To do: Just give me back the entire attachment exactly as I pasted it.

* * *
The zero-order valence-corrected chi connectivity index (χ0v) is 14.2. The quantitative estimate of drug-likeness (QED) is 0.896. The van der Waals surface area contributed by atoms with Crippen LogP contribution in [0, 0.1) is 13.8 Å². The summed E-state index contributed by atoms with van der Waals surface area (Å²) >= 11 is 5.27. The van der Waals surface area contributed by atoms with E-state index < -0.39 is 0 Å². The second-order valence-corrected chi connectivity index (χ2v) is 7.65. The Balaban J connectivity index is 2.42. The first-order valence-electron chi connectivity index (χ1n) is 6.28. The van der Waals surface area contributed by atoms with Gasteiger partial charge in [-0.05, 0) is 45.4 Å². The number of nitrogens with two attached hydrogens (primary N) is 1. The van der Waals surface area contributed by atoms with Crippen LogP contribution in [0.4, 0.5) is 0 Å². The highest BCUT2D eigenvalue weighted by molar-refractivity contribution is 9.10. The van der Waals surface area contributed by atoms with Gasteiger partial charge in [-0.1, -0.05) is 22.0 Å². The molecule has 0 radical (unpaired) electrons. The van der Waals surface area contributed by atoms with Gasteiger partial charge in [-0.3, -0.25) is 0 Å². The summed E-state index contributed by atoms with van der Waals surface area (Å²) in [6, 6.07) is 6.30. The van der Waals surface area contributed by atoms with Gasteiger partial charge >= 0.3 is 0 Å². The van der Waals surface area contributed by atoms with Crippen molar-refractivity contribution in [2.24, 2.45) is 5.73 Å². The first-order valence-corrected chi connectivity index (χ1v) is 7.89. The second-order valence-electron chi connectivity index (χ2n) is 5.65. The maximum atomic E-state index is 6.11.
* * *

The zero-order valence-corrected chi connectivity index (χ0v) is 14.2. The quantitative estimate of drug-likeness (QED) is 0.896. The van der Waals surface area contributed by atoms with Crippen LogP contribution in [0, 0.1) is 13.8 Å². The summed E-state index contributed by atoms with van der Waals surface area (Å²) >= 11 is 5.27. The van der Waals surface area contributed by atoms with E-state index < -0.39 is 0 Å². The second-order valence-corrected chi connectivity index (χ2v) is 7.65. The Balaban J connectivity index is 2.42. The first-order valence-electron chi connectivity index (χ1n) is 6.28. The van der Waals surface area contributed by atoms with Gasteiger partial charge in [-0.05, 0) is 45.4 Å². The number of nitrogens with two attached hydrogens (primary N) is 1. The van der Waals surface area contributed by atoms with Crippen LogP contribution in [0.4, 0.5) is 0 Å². The highest BCUT2D eigenvalue weighted by molar-refractivity contribution is 9.10. The van der Waals surface area contributed by atoms with Gasteiger partial charge in [-0.1, -0.05) is 22.0 Å². The molecule has 0 radical (unpaired) electrons. The van der Waals surface area contributed by atoms with Gasteiger partial charge in [-0.3, -0.25) is 0 Å². The summed E-state index contributed by atoms with van der Waals surface area (Å²) in [6, 6.07) is 6.30. The van der Waals surface area contributed by atoms with Gasteiger partial charge >= 0.3 is 0 Å². The van der Waals surface area contributed by atoms with Crippen molar-refractivity contribution in [2.24, 2.45) is 5.73 Å². The first-order valence-corrected chi connectivity index (χ1v) is 7.89. The second-order valence-electron chi connectivity index (χ2n) is 5.65. The maximum atomic E-state index is 6.11.